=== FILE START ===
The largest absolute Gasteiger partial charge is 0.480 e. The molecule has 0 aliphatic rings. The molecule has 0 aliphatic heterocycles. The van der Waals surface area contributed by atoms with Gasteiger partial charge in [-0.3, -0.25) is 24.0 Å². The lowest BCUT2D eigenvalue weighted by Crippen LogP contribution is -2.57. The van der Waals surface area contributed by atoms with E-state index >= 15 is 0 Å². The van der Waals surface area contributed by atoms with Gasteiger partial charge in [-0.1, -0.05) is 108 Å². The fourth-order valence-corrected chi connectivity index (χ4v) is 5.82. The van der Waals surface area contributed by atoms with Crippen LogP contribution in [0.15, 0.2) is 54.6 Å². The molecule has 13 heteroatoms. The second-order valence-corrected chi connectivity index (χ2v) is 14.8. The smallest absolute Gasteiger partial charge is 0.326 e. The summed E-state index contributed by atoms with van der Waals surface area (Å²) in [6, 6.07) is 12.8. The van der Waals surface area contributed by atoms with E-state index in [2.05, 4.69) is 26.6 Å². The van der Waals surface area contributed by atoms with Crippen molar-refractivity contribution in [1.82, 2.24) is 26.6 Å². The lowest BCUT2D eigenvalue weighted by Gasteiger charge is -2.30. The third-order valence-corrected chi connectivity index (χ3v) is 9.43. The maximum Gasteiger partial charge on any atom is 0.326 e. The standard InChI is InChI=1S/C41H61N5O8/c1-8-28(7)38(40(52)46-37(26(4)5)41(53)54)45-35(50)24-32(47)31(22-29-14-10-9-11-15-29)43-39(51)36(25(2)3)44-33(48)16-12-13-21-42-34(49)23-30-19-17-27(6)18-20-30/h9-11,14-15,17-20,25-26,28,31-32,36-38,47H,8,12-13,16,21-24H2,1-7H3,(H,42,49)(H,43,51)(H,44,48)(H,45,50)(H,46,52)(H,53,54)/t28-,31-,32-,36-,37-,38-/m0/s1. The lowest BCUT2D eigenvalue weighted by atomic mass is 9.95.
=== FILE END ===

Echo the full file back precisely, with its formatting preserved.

The largest absolute Gasteiger partial charge is 0.480 e. The molecule has 0 aliphatic rings. The molecule has 0 aliphatic heterocycles. The van der Waals surface area contributed by atoms with Gasteiger partial charge in [-0.3, -0.25) is 24.0 Å². The lowest BCUT2D eigenvalue weighted by Crippen LogP contribution is -2.57. The van der Waals surface area contributed by atoms with E-state index >= 15 is 0 Å². The van der Waals surface area contributed by atoms with Gasteiger partial charge in [-0.1, -0.05) is 108 Å². The fourth-order valence-corrected chi connectivity index (χ4v) is 5.82. The van der Waals surface area contributed by atoms with Crippen LogP contribution in [0.15, 0.2) is 54.6 Å². The molecule has 13 heteroatoms. The second-order valence-corrected chi connectivity index (χ2v) is 14.8. The smallest absolute Gasteiger partial charge is 0.326 e. The summed E-state index contributed by atoms with van der Waals surface area (Å²) in [6, 6.07) is 12.8. The van der Waals surface area contributed by atoms with E-state index in [2.05, 4.69) is 26.6 Å². The van der Waals surface area contributed by atoms with Crippen molar-refractivity contribution in [1.82, 2.24) is 26.6 Å². The lowest BCUT2D eigenvalue weighted by Gasteiger charge is -2.30. The third-order valence-corrected chi connectivity index (χ3v) is 9.43. The maximum Gasteiger partial charge on any atom is 0.326 e. The standard InChI is InChI=1S/C41H61N5O8/c1-8-28(7)38(40(52)46-37(26(4)5)41(53)54)45-35(50)24-32(47)31(22-29-14-10-9-11-15-29)43-39(51)36(25(2)3)44-33(48)16-12-13-21-42-34(49)23-30-19-17-27(6)18-20-30/h9-11,14-15,17-20,25-26,28,31-32,36-38,47H,8,12-13,16,21-24H2,1-7H3,(H,42,49)(H,43,51)(H,44,48)(H,45,50)(H,46,52)(H,53,54)/t28-,31-,32-,36-,37-,38-/m0/s1. The lowest BCUT2D eigenvalue weighted by atomic mass is 9.95.